Tuesday, June 8, 2010


Today, I have been remembering my father, who died eleven years ago today. He was the soul of patience and kindness and one of the most devout (although private about it) Catholics I have ever known. I still miss him, although I think it is fair to say that I no longer grieve except in the general sense perhaps, that grieving, like original sin, is a part of the human condition.

I lit a candle for him on Gratefulness.org http://bit.ly/9e9ZxN Gratefulness is one of my all time favorite web sites. I was intrigued the very first time that I found it that it is possible to light the candle by clicking on the link--and then the flame flickers! It is lovely.

Papa was a handsome man, with the good looks known as "black Irish"--dark, dark brown hair with red and gold highlights, thick, curly hair and green eyes. He also had long, dark eyelashes. Mama commented on both the hair and the eyelashes in a kind of sighing, life-isn't-fair-tone, that men had all the luck. (Of course, I am sure that both attributes had helped attract her to him in the first place!)

He was not tall, but he was strong. Working after school and on weekends while he was young unloading groceries at the store's dock and stocking shelves had done for him what gym workouts do for young men today. Shoveling snow and using a push mower on the lawns of our houses as well as walking the dog kept him in shape until emphysema began to assert itself when he was in his sixties.

Shortly before I had polio, Papa was teaching me to ride a two-wheeled bike, with the "training wheels" gradually being raised on the back of it and I remember that Fall that he was teaching me to roller skate as well. He walked backwards, gently holding my hands, while I skated towards him until I could let go and then he was simply there to lend me confidence that he would catch me if I fell.

"Confidence that he would catch me if I fell", that sums up a lot about the the good fatherly relationship that he had with both his daughters. He was there for us in so many ways that we didn't even realize then, for we took it as normal that both parents would be there, but that now we look back from the vantage point of aging and see it for the tremendous gift that it was.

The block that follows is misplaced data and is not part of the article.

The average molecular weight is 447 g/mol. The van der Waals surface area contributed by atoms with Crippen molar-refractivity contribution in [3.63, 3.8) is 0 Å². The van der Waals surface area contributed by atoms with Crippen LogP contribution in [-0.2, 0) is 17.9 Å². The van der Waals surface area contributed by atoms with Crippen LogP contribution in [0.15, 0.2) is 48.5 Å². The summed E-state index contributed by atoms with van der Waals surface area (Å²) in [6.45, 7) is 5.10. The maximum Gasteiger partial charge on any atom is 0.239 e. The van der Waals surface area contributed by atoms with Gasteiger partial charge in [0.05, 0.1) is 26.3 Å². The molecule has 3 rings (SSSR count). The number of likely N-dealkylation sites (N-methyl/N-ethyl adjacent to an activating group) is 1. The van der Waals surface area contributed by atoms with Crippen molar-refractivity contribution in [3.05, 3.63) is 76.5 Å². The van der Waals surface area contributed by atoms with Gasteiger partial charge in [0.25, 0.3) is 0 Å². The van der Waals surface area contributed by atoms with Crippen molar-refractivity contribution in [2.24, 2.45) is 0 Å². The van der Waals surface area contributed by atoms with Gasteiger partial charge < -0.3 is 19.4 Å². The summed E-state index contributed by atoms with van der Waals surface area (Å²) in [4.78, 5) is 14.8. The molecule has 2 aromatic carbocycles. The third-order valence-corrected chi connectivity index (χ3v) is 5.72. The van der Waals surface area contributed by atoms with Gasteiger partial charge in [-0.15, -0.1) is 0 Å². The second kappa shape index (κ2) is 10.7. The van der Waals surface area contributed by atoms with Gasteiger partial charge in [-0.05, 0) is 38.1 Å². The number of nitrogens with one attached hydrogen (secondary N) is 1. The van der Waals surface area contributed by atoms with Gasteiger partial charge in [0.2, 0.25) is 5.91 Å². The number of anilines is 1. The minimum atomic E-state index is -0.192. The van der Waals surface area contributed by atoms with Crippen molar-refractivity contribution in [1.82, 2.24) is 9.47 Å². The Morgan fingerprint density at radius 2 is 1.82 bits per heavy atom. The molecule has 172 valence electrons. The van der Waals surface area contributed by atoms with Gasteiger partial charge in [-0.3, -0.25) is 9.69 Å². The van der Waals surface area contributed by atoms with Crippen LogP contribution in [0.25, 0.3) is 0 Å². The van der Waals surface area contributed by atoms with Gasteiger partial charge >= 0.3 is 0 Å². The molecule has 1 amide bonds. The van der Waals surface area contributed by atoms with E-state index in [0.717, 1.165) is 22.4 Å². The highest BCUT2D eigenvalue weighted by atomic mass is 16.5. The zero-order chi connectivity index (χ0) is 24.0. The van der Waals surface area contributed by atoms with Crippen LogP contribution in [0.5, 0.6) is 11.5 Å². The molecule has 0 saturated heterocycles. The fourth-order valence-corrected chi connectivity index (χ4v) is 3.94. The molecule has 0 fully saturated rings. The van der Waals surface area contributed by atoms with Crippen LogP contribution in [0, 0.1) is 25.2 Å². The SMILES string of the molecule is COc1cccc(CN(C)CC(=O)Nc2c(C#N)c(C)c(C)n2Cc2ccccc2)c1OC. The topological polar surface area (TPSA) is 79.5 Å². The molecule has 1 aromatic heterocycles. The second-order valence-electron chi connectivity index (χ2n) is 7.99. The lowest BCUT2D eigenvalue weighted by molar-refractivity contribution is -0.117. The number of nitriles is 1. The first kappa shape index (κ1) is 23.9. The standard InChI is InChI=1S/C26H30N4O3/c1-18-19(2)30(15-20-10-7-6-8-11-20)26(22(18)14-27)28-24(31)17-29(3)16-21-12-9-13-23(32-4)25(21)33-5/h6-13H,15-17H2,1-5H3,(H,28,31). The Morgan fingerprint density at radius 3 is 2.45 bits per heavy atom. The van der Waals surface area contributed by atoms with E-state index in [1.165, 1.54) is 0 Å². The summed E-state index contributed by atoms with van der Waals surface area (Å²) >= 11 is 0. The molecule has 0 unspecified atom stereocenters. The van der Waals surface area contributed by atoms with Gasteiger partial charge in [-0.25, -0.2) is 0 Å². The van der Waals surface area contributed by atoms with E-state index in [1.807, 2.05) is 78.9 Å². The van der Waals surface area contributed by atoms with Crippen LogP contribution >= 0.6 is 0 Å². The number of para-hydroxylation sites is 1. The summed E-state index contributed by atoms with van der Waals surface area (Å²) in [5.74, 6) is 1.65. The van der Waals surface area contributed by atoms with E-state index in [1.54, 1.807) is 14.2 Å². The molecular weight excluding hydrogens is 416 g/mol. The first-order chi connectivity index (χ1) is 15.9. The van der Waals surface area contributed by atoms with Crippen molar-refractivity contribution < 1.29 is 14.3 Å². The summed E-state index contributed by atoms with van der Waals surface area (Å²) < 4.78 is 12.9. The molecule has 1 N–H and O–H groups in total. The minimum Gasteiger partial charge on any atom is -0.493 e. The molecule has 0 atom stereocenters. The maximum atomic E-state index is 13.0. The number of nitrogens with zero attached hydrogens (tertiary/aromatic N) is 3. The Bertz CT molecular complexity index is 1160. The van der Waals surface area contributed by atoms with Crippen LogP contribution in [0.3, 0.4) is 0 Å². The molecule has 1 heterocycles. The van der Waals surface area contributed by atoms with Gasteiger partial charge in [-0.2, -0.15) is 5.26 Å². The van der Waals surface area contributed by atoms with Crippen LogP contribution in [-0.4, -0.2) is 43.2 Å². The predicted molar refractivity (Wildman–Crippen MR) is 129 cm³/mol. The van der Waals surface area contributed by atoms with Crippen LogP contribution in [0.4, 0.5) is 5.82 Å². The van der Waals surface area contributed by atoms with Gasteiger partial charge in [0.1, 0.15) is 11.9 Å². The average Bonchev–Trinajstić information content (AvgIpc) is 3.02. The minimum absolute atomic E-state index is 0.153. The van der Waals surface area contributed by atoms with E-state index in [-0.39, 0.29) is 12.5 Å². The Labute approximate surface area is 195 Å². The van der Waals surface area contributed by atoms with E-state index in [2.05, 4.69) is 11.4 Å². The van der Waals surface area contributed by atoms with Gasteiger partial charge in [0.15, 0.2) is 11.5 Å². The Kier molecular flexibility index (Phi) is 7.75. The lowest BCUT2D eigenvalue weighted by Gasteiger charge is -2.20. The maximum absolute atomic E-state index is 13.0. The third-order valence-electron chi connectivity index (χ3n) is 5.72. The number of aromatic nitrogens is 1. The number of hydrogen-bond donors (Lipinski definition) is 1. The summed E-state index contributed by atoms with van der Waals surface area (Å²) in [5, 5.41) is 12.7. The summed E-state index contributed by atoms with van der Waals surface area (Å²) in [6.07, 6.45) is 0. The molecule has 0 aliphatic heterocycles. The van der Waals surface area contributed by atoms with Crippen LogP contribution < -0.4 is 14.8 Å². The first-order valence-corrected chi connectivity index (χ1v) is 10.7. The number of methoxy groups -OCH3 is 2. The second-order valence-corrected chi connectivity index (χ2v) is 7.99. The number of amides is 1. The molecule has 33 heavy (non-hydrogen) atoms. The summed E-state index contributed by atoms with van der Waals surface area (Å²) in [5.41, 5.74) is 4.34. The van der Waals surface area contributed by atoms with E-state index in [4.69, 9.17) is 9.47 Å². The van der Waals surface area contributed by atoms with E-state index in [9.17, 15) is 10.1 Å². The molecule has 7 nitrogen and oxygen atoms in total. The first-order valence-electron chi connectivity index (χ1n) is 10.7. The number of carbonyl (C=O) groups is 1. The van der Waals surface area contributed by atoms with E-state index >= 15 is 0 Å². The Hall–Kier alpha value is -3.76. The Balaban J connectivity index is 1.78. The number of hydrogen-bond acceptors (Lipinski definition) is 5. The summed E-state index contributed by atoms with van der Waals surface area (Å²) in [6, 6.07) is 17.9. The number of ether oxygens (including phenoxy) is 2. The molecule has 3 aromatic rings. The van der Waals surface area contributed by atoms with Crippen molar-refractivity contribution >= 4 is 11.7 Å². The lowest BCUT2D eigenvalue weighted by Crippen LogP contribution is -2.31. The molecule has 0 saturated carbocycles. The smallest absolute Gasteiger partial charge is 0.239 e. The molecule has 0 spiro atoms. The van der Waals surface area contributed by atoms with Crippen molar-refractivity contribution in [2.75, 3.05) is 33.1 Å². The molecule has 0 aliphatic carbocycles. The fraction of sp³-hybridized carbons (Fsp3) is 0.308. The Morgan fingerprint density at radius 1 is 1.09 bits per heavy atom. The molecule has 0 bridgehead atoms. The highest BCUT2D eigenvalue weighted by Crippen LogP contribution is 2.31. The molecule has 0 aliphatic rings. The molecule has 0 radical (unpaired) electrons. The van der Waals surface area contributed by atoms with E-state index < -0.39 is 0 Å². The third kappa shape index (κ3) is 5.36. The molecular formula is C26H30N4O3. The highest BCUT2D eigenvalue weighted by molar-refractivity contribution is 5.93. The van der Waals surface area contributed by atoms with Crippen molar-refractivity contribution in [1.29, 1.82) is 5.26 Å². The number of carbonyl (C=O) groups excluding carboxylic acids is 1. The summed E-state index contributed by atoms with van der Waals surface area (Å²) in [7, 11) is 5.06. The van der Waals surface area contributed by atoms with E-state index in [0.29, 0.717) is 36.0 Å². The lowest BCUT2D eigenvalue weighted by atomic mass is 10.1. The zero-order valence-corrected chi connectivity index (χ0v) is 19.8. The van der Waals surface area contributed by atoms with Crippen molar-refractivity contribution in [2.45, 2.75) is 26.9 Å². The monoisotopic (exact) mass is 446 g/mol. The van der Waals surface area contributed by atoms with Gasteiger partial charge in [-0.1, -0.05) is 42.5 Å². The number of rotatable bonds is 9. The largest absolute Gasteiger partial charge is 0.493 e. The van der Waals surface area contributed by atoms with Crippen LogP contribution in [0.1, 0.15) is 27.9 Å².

He took me to the airport with all my trunks and suitcases and just plain stuff when I left home for graduate school in Chicago. A few years earlier he had proudly walked my sister down the aisle of the little church we loved so much in Palo Alto, watching a few days later as her new husband's car and the u-haul it pulled rounded the corner and they drove out of sight, beginning the journey of their new life together in Ohio.

So many years later, eleven years ago this week, we all came together again as the choir he loved, and that I had once sung with, sang him home to his new life after death. I do not believe in eternal "rest", since I think it is too passive. I do hope for eternal rejoicing and I hope that includes a good bit of remembrance and reminiscing. (Papa was also blessed with the Irish gift of gab and a great story-teller.)

I don't believe that our culture values fatherhood enough, and I think that I have written about that before, here in this blog. I can remember that Papa did not like the sit-coms that were popular in the late 50's and early 60's because they made the fathers look like such dummies--or even fall-guys for the patient and always right wife, or the too smart kid. He most certainly did not fit that model!

I am grateful today for the life of this good man and the great gift of family life that I was given as a child. Grateful too for the way in which my parents instilled the old-fashioned virtues by living them every day in their marriage and their relationship to us.

It is good to have had such a father.

Frederick James Manor

February 16, 1920-June 8, 1999

Requiescat in Pace

Rejoice with the angels forever.

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